Mountain lion sighted above UC Berkeley campus

UC police issued a safety alert Tuesday evening about a mountain lion sighting above the Cal campus.

The sighting occurred on July 17 at 9 a.m. on the Upper Fire Trail near Skyline Ridge, according to the alert, which was posted at 5:46 p.m.

The University of California Police Department said there have been several mountain lion sightings in the hills above the UC Berkeley campus over the past couple of years and suggested a possible reason for their presence is deer, which are a major food source for the big cats. Carcasses of animals suspected to have been attacked by mountain lions were also discovered, the agency reported.

Encounters between humans and mountain lions, also known as cougars, are rare, and according to experts the cats go out of their way to avoid them.


The last mountain lion sighting reported by Berkeleyside was in November 2018 when a couple sitting on a bench around 6:30 p.m. spotted a cougar near the fence that separates the Lawrence Hall of Science and the Berkeley Lab. It was one of four sightings reported by Berkeleyside in 2018.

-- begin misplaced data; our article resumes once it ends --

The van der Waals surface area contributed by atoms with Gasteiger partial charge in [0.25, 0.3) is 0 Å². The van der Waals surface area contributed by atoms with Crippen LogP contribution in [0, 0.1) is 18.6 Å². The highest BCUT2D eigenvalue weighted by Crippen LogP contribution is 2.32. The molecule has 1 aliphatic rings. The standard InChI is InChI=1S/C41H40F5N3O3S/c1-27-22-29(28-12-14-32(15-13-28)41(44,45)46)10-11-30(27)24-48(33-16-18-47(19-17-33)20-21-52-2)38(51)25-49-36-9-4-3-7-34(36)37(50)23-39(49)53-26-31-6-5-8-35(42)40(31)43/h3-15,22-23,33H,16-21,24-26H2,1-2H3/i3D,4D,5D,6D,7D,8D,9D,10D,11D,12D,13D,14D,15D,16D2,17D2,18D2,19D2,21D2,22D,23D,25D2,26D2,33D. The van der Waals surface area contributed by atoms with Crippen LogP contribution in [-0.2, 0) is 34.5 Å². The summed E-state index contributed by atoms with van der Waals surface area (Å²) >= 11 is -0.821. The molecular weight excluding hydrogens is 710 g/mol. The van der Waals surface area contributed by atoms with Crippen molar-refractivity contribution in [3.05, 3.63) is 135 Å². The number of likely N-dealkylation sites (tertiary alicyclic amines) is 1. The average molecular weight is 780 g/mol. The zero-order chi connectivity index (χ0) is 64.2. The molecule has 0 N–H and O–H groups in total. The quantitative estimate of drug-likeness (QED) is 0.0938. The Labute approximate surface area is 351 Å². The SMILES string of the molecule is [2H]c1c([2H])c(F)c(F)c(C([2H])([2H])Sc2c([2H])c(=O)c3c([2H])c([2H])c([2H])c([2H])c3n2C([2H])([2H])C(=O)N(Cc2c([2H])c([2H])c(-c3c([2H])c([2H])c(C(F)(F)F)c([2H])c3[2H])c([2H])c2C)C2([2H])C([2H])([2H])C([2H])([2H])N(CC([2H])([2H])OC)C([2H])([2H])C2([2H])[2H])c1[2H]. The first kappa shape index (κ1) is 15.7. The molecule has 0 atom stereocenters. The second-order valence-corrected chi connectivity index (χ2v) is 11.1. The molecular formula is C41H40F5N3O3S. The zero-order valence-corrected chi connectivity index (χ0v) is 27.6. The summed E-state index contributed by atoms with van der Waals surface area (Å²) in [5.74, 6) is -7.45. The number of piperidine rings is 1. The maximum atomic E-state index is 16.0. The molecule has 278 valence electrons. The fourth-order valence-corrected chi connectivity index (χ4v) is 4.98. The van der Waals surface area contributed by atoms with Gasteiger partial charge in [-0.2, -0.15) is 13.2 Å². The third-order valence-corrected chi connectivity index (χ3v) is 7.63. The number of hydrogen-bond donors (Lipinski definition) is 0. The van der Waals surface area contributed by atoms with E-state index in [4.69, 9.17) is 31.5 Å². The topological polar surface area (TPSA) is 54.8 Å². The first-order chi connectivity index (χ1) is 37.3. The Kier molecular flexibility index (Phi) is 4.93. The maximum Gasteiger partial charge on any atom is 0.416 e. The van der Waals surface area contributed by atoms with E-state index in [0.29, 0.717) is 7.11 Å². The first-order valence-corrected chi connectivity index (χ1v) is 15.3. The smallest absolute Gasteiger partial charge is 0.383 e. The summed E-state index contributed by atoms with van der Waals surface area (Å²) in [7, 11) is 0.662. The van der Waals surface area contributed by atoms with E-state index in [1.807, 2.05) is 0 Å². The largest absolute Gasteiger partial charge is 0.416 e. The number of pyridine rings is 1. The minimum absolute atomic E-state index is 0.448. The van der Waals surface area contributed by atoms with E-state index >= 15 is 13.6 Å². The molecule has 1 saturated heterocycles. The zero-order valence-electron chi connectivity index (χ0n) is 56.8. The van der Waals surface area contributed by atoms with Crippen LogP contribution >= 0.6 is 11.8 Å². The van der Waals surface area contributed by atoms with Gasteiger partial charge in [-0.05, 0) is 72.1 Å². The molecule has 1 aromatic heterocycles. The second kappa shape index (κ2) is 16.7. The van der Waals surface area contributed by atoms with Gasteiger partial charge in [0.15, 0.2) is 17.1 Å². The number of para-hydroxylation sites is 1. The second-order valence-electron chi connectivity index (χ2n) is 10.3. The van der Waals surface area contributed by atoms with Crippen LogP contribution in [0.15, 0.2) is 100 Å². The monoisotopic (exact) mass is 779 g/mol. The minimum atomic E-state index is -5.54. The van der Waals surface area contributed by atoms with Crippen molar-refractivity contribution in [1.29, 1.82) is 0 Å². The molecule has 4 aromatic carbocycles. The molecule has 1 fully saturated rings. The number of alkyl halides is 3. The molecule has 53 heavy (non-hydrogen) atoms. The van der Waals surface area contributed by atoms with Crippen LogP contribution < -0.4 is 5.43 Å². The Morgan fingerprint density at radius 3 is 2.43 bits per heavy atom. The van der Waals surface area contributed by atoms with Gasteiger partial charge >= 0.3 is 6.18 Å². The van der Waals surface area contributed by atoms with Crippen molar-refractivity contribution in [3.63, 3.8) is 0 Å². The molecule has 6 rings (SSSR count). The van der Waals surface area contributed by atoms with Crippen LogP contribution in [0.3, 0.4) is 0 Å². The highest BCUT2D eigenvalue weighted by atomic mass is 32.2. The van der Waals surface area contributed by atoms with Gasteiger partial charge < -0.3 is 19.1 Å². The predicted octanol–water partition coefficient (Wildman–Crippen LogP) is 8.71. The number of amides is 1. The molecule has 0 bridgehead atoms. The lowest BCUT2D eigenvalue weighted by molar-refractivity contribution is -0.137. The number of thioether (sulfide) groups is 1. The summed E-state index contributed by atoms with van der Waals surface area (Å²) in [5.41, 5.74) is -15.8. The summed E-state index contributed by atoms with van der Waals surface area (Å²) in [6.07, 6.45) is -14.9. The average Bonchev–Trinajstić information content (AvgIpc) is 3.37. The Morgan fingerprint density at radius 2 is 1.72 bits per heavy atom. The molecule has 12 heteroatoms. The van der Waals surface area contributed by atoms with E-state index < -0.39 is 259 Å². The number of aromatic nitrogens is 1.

UCPD reiterated its guidelines on mountain lions, namely:

  • Avoid hiking or jogging alone, especially between dusk and dawn, when lions normally do their hunting. Make plenty of noise while you hike so as to reduce the chances of surprising a lion.
  • Always keep children and pets in sight while hiking, and within arm’s reach in areas that can conceal a lion.
  • Hike with a good walking stick; this can be useful in warding off a lion.

To reduce the chances of an attack when encountering a mountain lion:

  • Do not approach a lion, especially if it is feeding or with its young. Most lions will avoid confrontation. Give them a way to escape.
  • If you encounter a mountain lion, do not run; instead, face the animal, make noise and try to look bigger by waving your arms; throw rocks or other objects. Pick up small children.
  • Fight back if attacked. Since a mountain lion usually tries to bite the head or neck, try to remain standing and face the attacking animal. People have successfully fought back with rocks, sticks, or bare hands.
  • If a mountain lion attacks a person, immediately call 911.